Renowned Pianist Recounts Miraculous Recovery

Her physicians told her she’d likely never play two-hand piano again.

But two years to the day after being diagnosed with a rare cancerous growth, she was once again playing “my beloved Chopin.”

Janina Fialkowska tells of her battle with cancerDuring a noon concert of the Shenandoah Valley Bach Festival at Asbury United Methodist Church, Janina Fialkowska tells of her battle with cancer in her left arm that threatened to end her career as a concert pianist.
Photo by Jim Bishop

Internationally-acclaimed Canadian pianist Janina Fialkowska recounted her miraculous recovery during a noon program June 14 of the annual Shenandoah Valley Bach Festival.

Speaking to an audience as part of the daily noon concerts held at Asbury United Methodist Church in Harrisonburg, Ms. Fialkowska said she feels “almost terrified” in thinking back to what might have been, but if her experience can inspire and encourage others who are going through difficult situations “it is worth it” to share her story.

She returned to the Lehman Auditorium stage at EMU to play Chopin’s “Concerto No. 2 in F Minor for Piano and Orchestra” and “Concerto No. 1 in E Minor for Piano and Orchestra” during the second concert of the festival June 15.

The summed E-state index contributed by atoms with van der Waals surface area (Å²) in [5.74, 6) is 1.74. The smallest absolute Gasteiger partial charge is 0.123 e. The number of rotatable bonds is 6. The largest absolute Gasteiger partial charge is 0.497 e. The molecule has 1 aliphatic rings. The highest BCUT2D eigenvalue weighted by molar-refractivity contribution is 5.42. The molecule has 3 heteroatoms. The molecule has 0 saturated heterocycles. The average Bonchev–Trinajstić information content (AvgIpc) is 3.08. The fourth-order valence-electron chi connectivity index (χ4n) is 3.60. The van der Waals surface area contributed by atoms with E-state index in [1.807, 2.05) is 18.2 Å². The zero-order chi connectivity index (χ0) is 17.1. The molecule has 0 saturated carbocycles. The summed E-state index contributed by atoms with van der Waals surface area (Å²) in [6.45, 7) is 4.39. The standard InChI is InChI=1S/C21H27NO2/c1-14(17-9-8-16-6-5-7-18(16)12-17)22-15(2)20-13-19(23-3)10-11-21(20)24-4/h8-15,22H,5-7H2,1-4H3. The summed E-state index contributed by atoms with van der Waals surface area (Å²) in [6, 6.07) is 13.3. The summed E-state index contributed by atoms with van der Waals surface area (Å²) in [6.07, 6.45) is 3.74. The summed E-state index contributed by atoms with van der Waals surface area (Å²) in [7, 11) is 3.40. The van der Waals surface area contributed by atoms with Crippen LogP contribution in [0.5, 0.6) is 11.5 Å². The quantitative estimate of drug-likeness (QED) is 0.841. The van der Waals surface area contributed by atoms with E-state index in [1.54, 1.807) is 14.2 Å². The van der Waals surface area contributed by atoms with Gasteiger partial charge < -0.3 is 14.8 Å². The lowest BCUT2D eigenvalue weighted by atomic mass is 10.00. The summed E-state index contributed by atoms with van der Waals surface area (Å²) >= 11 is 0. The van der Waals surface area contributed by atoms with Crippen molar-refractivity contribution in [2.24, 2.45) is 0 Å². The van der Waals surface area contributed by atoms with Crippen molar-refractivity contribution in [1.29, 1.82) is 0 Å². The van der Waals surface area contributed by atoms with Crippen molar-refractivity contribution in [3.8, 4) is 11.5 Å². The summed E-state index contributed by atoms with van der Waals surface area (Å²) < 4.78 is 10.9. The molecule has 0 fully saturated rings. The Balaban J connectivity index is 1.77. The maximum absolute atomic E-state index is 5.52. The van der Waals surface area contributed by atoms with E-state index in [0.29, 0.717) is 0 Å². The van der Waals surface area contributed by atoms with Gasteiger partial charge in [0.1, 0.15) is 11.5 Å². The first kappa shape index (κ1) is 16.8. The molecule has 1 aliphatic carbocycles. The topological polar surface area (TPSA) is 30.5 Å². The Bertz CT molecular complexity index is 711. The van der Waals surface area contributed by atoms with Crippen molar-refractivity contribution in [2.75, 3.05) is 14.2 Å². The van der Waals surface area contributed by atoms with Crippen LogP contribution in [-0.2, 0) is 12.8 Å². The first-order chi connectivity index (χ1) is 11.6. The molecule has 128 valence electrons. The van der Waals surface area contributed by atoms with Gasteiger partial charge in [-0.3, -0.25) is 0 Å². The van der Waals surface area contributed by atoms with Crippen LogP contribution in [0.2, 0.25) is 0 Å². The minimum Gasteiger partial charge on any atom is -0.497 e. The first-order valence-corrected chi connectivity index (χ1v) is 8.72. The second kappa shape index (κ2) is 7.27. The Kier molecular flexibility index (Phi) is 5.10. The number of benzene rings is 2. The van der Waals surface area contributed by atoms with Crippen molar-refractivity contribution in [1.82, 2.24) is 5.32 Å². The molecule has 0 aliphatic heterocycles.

She first collaborated with the Bach Festival in 1999.

An Early Beginning

Born in Montreal to a Canadian mother and a Polish father, Fialkowska started piano studies with her mother at the age of five.

She received advanced degrees from the University of Montreal at age 17 and one year later entered Juilliard School of Music in New York. Her career was launched by Arthur Rubinstein after a prize-winning performance at his inaugural Master Piano Competition in Israel in 1974.

When Fialkowska turned 50 in 2001, “everything was going extremely well” in her life with musical career that spanned the globe. Then, her mother, “my greatest supporter,” died of leukemia, she said.

The 9/11 terrorist attack made touring more difficult for her, but that was offset by marriage to “a wonderful man, Harry Oesterle, from Germany.”

While on holiday, she noticed a swelling in her left arm that wouldn’t go away. In early 2002, she saw a specialist who told her to get an MRI. That test revealed a tumor, a rare cancerous growth.

Aggressive Treatment

She endured five weeks of daily radiation and several surgeries in that arm at Sloan-Kettering Cancer Center in New York City – “they played Mozart over the public address system during the procedures,” she told the audience – followed by a rare muscle transfer from another part of her body.

After that, she had to keep her arm “absolutely still” for eight weeks, with “no idea” at the time if the uncommon procedure would prove successful.

Along with regular physical therapy sessions, she began playing concertos arranged for one hand, which helped her regain confidence.

“The doctors never expected me to play again – they didn’t tell me that at the time,” Fialkowska said. “But, I set a goal that exactly two years after the initial biopsy, I would again be performing my beloved Chopin, and I was – in January 2004,” she smiled.

Critics from around the world declare that her playing now exceeds her virtuosity prior to the ordeal, a testimony to the power of music and healing against all odds.